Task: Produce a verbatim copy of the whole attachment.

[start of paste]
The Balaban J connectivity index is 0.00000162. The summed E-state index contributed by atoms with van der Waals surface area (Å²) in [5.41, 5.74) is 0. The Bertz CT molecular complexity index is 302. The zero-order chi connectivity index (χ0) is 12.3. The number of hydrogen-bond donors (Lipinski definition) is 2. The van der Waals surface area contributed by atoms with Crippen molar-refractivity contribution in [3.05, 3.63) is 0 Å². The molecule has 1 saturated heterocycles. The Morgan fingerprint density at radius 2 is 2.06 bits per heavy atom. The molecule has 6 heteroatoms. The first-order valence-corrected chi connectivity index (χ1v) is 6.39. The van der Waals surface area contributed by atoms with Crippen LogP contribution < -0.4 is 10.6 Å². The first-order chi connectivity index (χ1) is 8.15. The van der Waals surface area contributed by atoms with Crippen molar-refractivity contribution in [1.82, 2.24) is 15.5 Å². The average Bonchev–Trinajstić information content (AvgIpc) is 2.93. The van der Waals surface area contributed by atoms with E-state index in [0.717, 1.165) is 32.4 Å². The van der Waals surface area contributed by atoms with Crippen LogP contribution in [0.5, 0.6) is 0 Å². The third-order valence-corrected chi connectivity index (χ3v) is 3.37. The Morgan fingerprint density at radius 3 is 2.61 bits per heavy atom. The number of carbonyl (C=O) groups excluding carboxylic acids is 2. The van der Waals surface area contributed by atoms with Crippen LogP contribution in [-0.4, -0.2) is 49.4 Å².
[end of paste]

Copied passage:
The Balaban J connectivity index is 0.00000162. The summed E-state index contributed by atoms with van der Waals surface area (Å²) in [5.41, 5.74) is 0. The Bertz CT molecular complexity index is 302. The zero-order chi connectivity index (χ0) is 12.3. The number of hydrogen-bond donors (Lipinski definition) is 2. The van der Waals surface area contributed by atoms with Crippen molar-refractivity contribution in [3.05, 3.63) is 0 Å². The molecule has 1 saturated heterocycles. The Morgan fingerprint density at radius 2 is 2.06 bits per heavy atom. The molecule has 6 heteroatoms. The first-order valence-corrected chi connectivity index (χ1v) is 6.39. The van der Waals surface area contributed by atoms with Crippen LogP contribution < -0.4 is 10.6 Å². The first-order chi connectivity index (χ1) is 8.15. The van der Waals surface area contributed by atoms with Crippen molar-refractivity contribution in [1.82, 2.24) is 15.5 Å². The average Bonchev–Trinajstić information content (AvgIpc) is 2.93. The van der Waals surface area contributed by atoms with E-state index in [0.717, 1.165) is 32.4 Å². The van der Waals surface area contributed by atoms with Crippen LogP contribution in [0.5, 0.6) is 0 Å². The third-order valence-corrected chi connectivity index (χ3v) is 3.37. The Morgan fingerprint density at radius 3 is 2.61 bits per heavy atom. The number of carbonyl (C=O) groups excluding carboxylic acids is 2. The van der Waals surface area contributed by atoms with Crippen LogP contribution in [-0.4, -0.2) is 49.4 Å².